Solar Toothbrush Cleans with Electrons, Not Toothpaste

Solar-powered toothbrush cleans with electrons, not toothpasteToothbrush technology just took a major leap forward with the introduction of a solar-powered toothbrush that cleans with electrons rather than toothpaste.

Canadian researchers teamed with a Japanese manufacturer to create the “Soladey-J3X,” which uses light to send electrons down the bristles. Plaque breaks down when the electrons react with acid in the mouth.

The brush is also designed to kill two types of bacteria involved in gum disease.

The researchers are about to begin testing the solar toothbrush on a sample of teenagers. It is not publicly available at this time.

Read more: Paste-Free Toothbrush Cleans With Solar Power

The Best Toothbrush, According to Dentists

Toothbrushes: conventional, electric and sonicWhen asked what they would recommend for a typical patient, dentists were evenly split between conventional, electric and sonic toothbrushes. However, some feel there’s little difference.

“Location, location, location,” advised one dentist. “If an area is missed, it doesn’t matter which kind of brush missed it.”

In this survey, 32% of dentists recommend an electric toothbrush, 31% recommend a sonic toothbrush, 28% recommend a conventional toothbrush, and 9% say any toothbrush is fine.

Here are some dentist comments:

  • “Patient diligence is more important than the type of toothbrush used.” (West Virginia dentist)
  • “Any toothbrush is fine. Just remember to floss.” (Oral surgeon)
  • “It depends on the patient and their motor skills.” (Indiana dentist)
  • “Many are fine, but I prefer that they use an antibacterial toothpaste.” (Georgia dentist)
  • “Most patients can do a better job with electric than manual.” (Florida periodontist)
  • “Soft bristles are best for conventional brushes. Electric is best overall.” (California dentist)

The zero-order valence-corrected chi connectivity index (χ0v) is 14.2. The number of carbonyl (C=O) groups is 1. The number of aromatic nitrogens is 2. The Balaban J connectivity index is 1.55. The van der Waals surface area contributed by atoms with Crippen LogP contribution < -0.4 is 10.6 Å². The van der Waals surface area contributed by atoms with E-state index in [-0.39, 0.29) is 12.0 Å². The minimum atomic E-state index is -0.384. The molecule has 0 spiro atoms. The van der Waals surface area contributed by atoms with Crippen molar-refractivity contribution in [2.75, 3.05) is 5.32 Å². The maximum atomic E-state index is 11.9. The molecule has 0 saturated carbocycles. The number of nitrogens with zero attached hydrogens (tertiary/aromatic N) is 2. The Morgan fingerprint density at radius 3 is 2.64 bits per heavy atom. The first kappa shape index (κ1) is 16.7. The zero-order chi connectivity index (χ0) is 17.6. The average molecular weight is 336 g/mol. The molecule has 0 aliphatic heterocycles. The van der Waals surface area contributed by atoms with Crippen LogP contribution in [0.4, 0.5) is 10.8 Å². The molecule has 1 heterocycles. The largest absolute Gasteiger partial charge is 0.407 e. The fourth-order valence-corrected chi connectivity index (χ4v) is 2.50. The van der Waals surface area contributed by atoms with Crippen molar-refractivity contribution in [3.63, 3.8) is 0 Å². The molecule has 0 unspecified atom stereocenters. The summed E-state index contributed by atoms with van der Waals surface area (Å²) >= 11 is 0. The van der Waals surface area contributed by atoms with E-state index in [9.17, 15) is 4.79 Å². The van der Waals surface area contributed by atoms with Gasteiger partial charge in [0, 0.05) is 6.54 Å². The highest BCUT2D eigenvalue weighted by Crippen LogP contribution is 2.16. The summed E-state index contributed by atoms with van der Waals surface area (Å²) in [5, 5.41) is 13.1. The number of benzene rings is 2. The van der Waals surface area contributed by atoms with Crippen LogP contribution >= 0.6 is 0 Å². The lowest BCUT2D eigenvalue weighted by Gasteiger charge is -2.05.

• “If patients are doing fine with their conventional toothbrush, unless they ask, I won’t advise anything else.” (New York dentist)
  • “I give
    a Sonicare away with every scale and root plane/periodontal program.” (Texas dentist)

Read more: The Best Toothbrush: Whichever One You’ll Use, Say Dentists

How Brushing Your Teeth Can Be Bad for Your Dental Health

British Survey Finds Acid Erosion on Children’s Teeth

A recent survey of British dentists indicates children may be damaging their teeth by over-brushing.

Fully 79% of dentists reported seeing more acid erosion on kids’ teeth. The survey also found that just over half of fiver-year-olds suffer from acid erosion. (Conducted by toothpaste manufacturer Sensodyne, the data included British dentists and parents.)

So what’s to blame? Soft drinks and fruit juice are major culprits. Acidic foods and sauces only make the problem worse. And tooth-brushing often compounds the issue.

Though it’s no surprise to dentists, most kids and parents don’t know that over-brushing damages teeth. Since acidic food and drink soften tooth enamel, the worst time to brush is directly after eating or drinking something acidic.

Read more


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